Observation of Large Diurnal Warming Events in the Near-Surface Layer of the Western Equatorial Pacific Warm Pool

Alexander Soloviev*
and
Roger Lukas

Department of Oceanography
University of Hawaii
1000 Pope Road
Honolulu, HI 96822

31 August 1995


Abstract
Because of the relatively calm winds which prevail over the western Pacific warm pool, the diurnal cycle of temperature in the near-surface layer of the ocean is often quite pronounced. During the TOGA Coupled Ocean-Atmosphere Response Experiment (COARE), very high resolution measurements of near surface thermohaline and turbulence structures were made using bow-mounted probes and a free-rising profiler. Experimental data demonstrate a strong dependence of near-surface thermal structure on weather conditions. Under calm weather conditions, SST was observed to exceed 33.2C; this was associated with a diurnal warming of more than 3C in the top 1 m of the ocean (Fig. 1). A 1D model of transilient type reproduces the strong increase of amplitude of the diurnal heating under light winds and evening deepening of the diurnal thermocline (Fig. 2). Precipitation influenced the diurnal cycle by trapping heat in the near surface region. During daytime evaporation, surface salinity slightly increased but deep convection was inhibited by the strong vertical temperature gradient. Contour plots calculated using observations from bow sensors `scanning' the upper meters of the ocean due to ship's pitching in some cases revealed structures that looked like internal waves propagating in the shallow diurnal thermocline (Fig. 3).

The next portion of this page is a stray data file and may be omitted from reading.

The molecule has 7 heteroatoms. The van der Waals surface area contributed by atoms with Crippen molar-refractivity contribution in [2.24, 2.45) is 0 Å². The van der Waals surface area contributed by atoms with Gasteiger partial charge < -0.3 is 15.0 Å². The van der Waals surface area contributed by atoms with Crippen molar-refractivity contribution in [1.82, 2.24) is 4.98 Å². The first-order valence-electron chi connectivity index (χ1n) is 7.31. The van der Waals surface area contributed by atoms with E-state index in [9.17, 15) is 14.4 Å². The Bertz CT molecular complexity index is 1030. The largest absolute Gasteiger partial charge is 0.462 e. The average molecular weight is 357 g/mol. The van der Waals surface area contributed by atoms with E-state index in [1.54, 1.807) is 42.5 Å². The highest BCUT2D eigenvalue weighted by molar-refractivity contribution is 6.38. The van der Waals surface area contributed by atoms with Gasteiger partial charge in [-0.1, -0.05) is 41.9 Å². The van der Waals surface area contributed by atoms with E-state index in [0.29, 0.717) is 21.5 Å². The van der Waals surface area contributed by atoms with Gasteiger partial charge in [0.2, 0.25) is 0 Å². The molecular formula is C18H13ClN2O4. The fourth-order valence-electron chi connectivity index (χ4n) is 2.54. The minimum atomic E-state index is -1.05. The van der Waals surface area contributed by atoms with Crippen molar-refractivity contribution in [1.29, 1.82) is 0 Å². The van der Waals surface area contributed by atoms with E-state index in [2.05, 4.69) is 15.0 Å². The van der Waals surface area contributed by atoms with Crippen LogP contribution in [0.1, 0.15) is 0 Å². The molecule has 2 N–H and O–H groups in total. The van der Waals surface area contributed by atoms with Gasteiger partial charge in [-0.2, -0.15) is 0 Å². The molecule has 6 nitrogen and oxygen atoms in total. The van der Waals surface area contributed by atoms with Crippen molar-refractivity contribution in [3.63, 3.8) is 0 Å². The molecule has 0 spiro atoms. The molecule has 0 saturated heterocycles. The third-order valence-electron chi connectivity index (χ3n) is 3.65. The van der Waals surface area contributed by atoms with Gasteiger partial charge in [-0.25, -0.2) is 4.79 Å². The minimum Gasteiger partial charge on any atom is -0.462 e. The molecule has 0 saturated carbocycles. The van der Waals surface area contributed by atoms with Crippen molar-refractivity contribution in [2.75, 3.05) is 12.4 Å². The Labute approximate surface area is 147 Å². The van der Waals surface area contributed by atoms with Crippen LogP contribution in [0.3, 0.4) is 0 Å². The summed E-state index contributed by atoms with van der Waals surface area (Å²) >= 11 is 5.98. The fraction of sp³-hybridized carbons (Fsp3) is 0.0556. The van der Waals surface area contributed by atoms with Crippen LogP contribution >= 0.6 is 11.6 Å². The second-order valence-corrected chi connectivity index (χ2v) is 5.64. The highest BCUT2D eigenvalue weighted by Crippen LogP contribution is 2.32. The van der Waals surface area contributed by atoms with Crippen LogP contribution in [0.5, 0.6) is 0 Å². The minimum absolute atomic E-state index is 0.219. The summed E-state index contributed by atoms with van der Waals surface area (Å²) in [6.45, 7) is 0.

*permanent affiliation is the P.P.Shirshov Institute of Oceanology Russian Academy of Sciences

Reference:

Soloviev, A. and R. Lukas, 1997: Observation of large diurnal warming events in the near-surface layer of the western equatorial Pacific warm pool. Deep-Sea Research I, 44, 1055-1076.

Last modified: November 3, 1997